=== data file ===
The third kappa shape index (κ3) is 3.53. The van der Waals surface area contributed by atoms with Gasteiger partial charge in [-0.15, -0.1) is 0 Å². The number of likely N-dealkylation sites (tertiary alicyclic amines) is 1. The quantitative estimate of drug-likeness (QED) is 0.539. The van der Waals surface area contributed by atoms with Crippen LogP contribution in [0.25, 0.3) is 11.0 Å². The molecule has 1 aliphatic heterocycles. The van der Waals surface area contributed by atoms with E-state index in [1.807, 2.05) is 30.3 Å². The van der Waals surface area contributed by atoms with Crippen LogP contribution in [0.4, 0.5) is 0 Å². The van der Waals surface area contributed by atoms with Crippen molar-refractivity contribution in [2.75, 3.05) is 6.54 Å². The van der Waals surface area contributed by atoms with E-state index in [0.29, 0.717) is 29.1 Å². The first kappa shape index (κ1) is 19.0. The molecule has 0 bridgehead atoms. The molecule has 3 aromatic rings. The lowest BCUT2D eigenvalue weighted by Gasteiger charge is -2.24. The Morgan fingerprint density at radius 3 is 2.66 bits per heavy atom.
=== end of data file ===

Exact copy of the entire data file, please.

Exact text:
The third kappa shape index (κ3) is 3.53. The van der Waals surface area contributed by atoms with Gasteiger partial charge in [-0.15, -0.1) is 0 Å². The number of likely N-dealkylation sites (tertiary alicyclic amines) is 1. The quantitative estimate of drug-likeness (QED) is 0.539. The van der Waals surface area contributed by atoms with Crippen LogP contribution in [0.25, 0.3) is 11.0 Å². The molecule has 1 aliphatic heterocycles. The van der Waals surface area contributed by atoms with E-state index in [1.807, 2.05) is 30.3 Å². The van der Waals surface area contributed by atoms with Crippen LogP contribution in [0.4, 0.5) is 0 Å². The van der Waals surface area contributed by atoms with Crippen molar-refractivity contribution in [2.75, 3.05) is 6.54 Å². The van der Waals surface area contributed by atoms with E-state index in [0.29, 0.717) is 29.1 Å². The first kappa shape index (κ1) is 19.0. The molecule has 0 bridgehead atoms. The molecule has 3 aromatic rings. The lowest BCUT2D eigenvalue weighted by Gasteiger charge is -2.24. The Morgan fingerprint density at radius 3 is 2.66 bits per heavy atom.